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AGB 260: Agribusiness Information Technology. Graphing and Sparklines. Useful Chapters in the Textbook Regarding this Lecture. Chapter 44 Chapter 49 Chapter 50 Chapter 51 Chapter 52 Throughout other chapters. Charts in Excel. A chart is a visual representation of data.

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useful chapters in the textbook regarding this lecture
Useful Chapters in the Textbook Regarding this Lecture
  • Chapter 44
  • Chapter 49
  • Chapter 50
  • Chapter 51
  • Chapter 52
  • Throughout other chapters.
charts in excel
Charts in Excel
  • A chart is a visual representation of data.
  • If done correctly, it allows you to present information in a visual form that is usually more understandable.
  • Charts in Excel are embedded and reside on the object layer.
    • A chart can also be put into a chart sheet.
types of charts in excel
Types of Charts In Excel
  • Column
  • Bar
  • Line
  • Pie
  • Scatter (XY)
  • Area
  • Radar
  • Surface
  • Bubble
  • Stocks
column chart
Column Chart
  • A column chart presents your data in vertical columns.
  • These charts are used to compare discrete items where the height corresponds to the value.
  • Column charts come in:
    • Clustered Column (3D optional)
    • Stacked Column (3D optional)
    • 100% Stacked Column (3D optional)
    • 3D Column
bar chart
Bar Chart
  • A bar chart is a column chart that has been flipped 90 degrees.
  • You may want to use a bar chart over a column chart to make your category labels easier to display and read.
  • Types of column chart:
    • Clustered Bar (3D optional)
    • Stacked Bar (3D optional)
    • 100% Stacked Bar (3D optional)
line charts
Line Charts
  • These charts are meant to plot data that is relatively continuous, e.g., years.
  • Line charts can help you understand the trends and seasonality of your data.
  • Types of Line Charts:
    • Line (Optional with Markers)
    • Stacked Line (Optional with Markers)
    • 100% Stacked Line (Optional with Markers)
    • 3D Line
line charts continued
Line Charts Continued
  • You can add trend lines to your line charts.
  • This trends can be linear or non-linear.
  • You can information regarding the trend line, including:
    • The equation that makes the trend line
    • R2
pie charts
Pie Charts
  • A pie chart is helpful in visualizing proportional data or data that can be made proportional.
  • A pie chart can only handle one data series.
  • You should be cautious on the number of items you represent in a pie chart.
  • Types of Pie Charts:
    • Pie (3D optional)
    • Pie of Pie
    • Bar of Pie
    • Doughnut
scatter xy chart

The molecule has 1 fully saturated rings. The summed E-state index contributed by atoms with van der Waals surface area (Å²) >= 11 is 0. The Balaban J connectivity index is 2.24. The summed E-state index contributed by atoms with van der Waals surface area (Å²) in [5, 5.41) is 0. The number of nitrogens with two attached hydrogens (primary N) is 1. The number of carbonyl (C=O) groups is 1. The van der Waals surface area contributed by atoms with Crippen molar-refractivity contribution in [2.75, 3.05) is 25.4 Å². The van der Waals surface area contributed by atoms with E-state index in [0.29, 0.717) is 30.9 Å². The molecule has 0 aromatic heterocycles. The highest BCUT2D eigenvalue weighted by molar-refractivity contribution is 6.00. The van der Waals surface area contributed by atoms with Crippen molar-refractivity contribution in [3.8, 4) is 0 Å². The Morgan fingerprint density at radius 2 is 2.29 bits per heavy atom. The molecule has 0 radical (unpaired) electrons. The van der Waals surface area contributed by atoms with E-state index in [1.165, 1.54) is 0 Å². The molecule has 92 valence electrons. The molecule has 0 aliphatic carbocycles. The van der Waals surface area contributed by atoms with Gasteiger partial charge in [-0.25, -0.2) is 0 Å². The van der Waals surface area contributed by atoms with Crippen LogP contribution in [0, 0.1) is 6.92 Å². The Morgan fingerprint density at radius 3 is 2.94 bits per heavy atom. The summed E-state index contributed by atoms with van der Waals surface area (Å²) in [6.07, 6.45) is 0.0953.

Scatter (XY) Chart
  • A scatter chart shows the relationship between two or more variables where one of the variables could be considered independent variable to the other.
  • Types of Scatter Charts:
    • Scatter
    • Scatter with Smooth Lines and Markers
    • Scatter with Smooth Lines
    • Scatter with Straight Lines and Markers
    • Scatter with Straight Lines and Markers
area charts
Area Charts
  • Area Charts are good at displaying how each contributes to the whole.
  • Types of Area Charts:
    • Area (3D Optional)
    • Stacked Area (3D Optional)
    • 100% Stacked Area (3D Optional)
bubble chart
Bubble Chart
  • A Bubble Chart is much like a scatter chart in the sense that it allows you to see the relationship between two variables, but it goes one step further by allowing you the ability to see a third dimension to the data in two dimensional space.
  • Types of Bubble Charts:
radar charts
Radar Charts
  • Radar Charts have an axis for each category where the axis moves outward as the numbers increase.
  • These charts are useful when examining seasonality of products.
  • Types of Radar Charts:
    • Radar
    • Radar with Markers
    • Filled Radar
surface charts
Surface Charts
  • These charts display two or more variables on a surface.
  • Excel uses color to help distinguish values.
  • Types of Surface Charts:
    • 3D Surface
    • Wireframe 3D Surface
    • Contour
    • Wireframe Contour
stock charts
Stock Charts
  • Stock Charts are displaying information that has highs, lows, and averages much like you would see with stock market data and commodity data.
  • Types of Stock Charts:
    • High-Low-Close
    • Open-High-Low-Close
    • Volume-High-Low-Close
    • Volume-Open-High-Low-Close
sparkline graphics
Sparkline Graphics
  • A Sparkline Graphic is a chart that is placed in a single cell.
  • It allows for a quick examination for trends and variation in the data.
  • It can only deal with one series of data at a time and is placed within the cell rather than on the objects layer.
  • Types of Sparkline Graphics:
    • Line
    • Column
    • Win/Loss
notes on charts
Notes on Charts
  • If you are unsure of what chart would be appropriate to use for your data, you can click on the Recommended Charts button on the Insert Ribbon.
    • This gives you the ability to look at your data in different types of charts that Excel believes fits your data the best.
  • The best way to learn about charts is to experiment with them.